Alaska Fish & Wildlife News
Rockfish Through The Ages
Local Traditional Knowledge of Rockfish
Rockfish have been harvested by Alaska Natives in Southeast and Southcentral Alaska since the earliest-known human occupation of the areas. Remains of rockfish have been found in a 9,000-year-old archaeological site in the Prince of Wales Archipelago. Rockfish bones have been found in two archaeological sites in Mitchell Bay, near the village of Angoon. Remains of bottomfish have also been found in archaeological sites in Prince William Sound.
Over 30 species of rockfish (Sebastes) inhabit the waters of the Gulf of Alaska. As a species, rockfish are sedentary, long-lived, slow to reproduce, and reproduce in low numbers. As such, the population cannot sustain high levels of mortality from fisheries, and may suffer from local depletion. The Alaska Board of Fisheries has recognized subsistence uses of rockfish in Southeast Alaska, Prince William Sound, Cook Inlet, and Kodiak, among other areas.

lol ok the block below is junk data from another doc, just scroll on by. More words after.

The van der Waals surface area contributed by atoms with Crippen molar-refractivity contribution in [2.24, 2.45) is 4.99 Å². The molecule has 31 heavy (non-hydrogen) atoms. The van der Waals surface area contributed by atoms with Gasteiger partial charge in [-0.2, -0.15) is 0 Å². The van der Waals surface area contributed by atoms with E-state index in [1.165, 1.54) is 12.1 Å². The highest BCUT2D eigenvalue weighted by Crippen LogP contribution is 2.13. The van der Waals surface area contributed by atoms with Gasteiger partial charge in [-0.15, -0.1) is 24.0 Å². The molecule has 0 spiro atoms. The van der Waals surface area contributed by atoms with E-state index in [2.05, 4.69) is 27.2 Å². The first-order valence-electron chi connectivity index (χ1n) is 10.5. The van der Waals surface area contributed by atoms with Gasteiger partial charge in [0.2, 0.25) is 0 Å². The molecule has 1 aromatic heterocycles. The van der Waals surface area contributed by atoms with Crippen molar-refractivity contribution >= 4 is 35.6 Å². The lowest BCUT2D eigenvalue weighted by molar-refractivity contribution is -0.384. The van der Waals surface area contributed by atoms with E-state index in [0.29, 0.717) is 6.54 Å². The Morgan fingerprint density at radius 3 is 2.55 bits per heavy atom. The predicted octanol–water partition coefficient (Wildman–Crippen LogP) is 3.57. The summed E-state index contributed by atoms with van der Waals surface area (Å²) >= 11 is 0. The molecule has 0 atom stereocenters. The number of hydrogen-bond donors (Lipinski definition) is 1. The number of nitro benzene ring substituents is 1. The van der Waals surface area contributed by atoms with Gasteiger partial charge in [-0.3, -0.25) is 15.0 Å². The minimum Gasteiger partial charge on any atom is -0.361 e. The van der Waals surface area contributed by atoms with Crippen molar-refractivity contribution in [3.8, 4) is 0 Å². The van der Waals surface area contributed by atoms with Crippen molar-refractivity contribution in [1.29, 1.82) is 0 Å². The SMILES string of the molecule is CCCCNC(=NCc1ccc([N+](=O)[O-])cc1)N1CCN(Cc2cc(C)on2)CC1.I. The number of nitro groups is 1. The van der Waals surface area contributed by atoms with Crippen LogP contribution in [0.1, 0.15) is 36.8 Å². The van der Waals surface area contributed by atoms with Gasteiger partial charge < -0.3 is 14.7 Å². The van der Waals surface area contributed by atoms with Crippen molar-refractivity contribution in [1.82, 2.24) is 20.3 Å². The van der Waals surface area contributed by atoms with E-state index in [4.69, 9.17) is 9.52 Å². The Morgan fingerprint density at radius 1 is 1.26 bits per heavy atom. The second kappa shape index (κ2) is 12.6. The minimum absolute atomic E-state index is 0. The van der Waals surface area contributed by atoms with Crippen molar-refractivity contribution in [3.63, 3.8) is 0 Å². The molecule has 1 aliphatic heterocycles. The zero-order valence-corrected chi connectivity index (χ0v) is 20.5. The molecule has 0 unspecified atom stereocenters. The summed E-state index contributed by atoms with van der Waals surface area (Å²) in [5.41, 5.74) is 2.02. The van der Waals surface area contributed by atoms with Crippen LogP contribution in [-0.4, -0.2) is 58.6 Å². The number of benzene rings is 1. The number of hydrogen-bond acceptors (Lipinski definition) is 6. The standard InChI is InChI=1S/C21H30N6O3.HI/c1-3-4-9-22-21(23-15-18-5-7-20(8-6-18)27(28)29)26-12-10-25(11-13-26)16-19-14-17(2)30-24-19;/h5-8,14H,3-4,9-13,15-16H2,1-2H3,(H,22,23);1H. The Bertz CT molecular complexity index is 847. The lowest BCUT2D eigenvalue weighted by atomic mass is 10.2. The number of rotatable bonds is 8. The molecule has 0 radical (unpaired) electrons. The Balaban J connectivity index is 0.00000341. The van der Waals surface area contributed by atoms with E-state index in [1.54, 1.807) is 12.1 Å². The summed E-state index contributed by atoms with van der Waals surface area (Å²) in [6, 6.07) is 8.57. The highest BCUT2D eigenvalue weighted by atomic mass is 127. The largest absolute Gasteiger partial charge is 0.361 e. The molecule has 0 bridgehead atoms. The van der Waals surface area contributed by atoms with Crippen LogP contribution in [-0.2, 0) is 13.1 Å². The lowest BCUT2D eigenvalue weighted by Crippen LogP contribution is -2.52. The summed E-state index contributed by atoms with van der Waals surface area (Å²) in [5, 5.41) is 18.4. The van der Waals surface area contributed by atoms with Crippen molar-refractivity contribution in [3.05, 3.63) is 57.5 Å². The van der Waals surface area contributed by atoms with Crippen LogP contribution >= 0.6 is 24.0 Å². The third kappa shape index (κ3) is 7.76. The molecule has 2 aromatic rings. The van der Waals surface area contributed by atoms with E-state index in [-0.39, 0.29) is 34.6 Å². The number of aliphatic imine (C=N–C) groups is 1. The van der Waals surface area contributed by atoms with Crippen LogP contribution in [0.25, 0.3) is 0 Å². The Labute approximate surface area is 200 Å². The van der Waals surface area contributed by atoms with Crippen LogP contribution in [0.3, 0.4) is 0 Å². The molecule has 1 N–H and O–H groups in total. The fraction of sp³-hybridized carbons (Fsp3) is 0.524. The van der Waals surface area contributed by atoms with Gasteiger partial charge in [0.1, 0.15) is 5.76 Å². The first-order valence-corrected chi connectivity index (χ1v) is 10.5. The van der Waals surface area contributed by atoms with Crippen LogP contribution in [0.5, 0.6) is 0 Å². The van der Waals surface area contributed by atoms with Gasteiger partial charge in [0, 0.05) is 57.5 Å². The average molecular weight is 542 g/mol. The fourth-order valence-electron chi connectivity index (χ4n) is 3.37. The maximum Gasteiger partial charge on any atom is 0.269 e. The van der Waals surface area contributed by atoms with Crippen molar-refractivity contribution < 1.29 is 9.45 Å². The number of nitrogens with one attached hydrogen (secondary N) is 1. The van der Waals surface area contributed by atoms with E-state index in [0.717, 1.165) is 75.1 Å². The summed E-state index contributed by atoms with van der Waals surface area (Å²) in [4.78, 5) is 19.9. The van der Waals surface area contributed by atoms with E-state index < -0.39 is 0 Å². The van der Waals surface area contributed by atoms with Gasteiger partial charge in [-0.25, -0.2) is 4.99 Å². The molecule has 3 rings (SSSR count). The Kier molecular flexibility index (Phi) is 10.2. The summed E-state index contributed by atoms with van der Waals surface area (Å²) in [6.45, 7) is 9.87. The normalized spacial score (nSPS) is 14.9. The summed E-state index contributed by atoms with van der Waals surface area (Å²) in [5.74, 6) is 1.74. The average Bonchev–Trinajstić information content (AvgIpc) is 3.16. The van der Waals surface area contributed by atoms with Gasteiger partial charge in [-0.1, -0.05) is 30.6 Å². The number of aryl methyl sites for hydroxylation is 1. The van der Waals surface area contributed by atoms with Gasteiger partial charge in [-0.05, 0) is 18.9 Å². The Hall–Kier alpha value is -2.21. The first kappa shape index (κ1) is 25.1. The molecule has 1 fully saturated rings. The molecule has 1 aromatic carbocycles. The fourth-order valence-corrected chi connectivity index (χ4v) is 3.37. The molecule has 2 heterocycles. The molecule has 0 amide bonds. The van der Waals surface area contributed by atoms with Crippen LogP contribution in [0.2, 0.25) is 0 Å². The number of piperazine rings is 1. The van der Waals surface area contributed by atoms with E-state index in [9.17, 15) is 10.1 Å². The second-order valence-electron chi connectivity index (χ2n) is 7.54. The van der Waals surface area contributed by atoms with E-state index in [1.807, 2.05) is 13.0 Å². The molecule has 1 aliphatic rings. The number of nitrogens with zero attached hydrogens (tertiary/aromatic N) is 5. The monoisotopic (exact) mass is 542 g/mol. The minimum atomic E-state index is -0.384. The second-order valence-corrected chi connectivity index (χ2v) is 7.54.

Documentation of local traditional knowledge (LTK) of rockfish is the primary objective of a joint project of the ADF&G Division of Subsistence and the North Pacific Research Board. The project entails interviews with key respondents in Sitka in Southeast Alaska, and Nanwalek, Port Graham, and Chenega Bay in Southcentral Alaska.
The Tlingit of Southeast Alaska have indigenous names for at least two species of rockfish: léik’w for yelloweye rockfish (Sebastes ruberrimus), locally known as red snapper, and lit.isdúk for black rockfish (Sebastes melanops), locally known as black bass. In the Alutiiq language, the general term for rockfish is tu kuq, which can also refer specifically to black bass, while yelloweye rockfish are ushmaq.
Traditionally, rockfish were eaten fresh although not consumed in the quantities that salmon or halibut were. However, the amount of rockfish consumed does not reflect the importance of rockfish in the Native diet. In Southeast Alaska, rockfish were harvested during the winter and early spring, when it was difficult to obtain fresh fish. Winter rockfish fishing was conducted in sheltered areas near shore; in the spring, rockfish as well as halibut were taken in more open waters. Young men or boys, accompanied by an uncle, went fishing for rockfish during the winter months. The uncle supervised the fishing to make sure that the appropriate amount of fish was caught.
In Prince William Sound, bottomfish, including rockfish, were harvested throughout the year, as weather permitted. In Lower Cook Inlet, these fish were taken primarily during the summer. Rockfish were also mostly eaten fresh in these areas, but after the introduction of salt by Europeans rockfish were occasionally preserved by salting.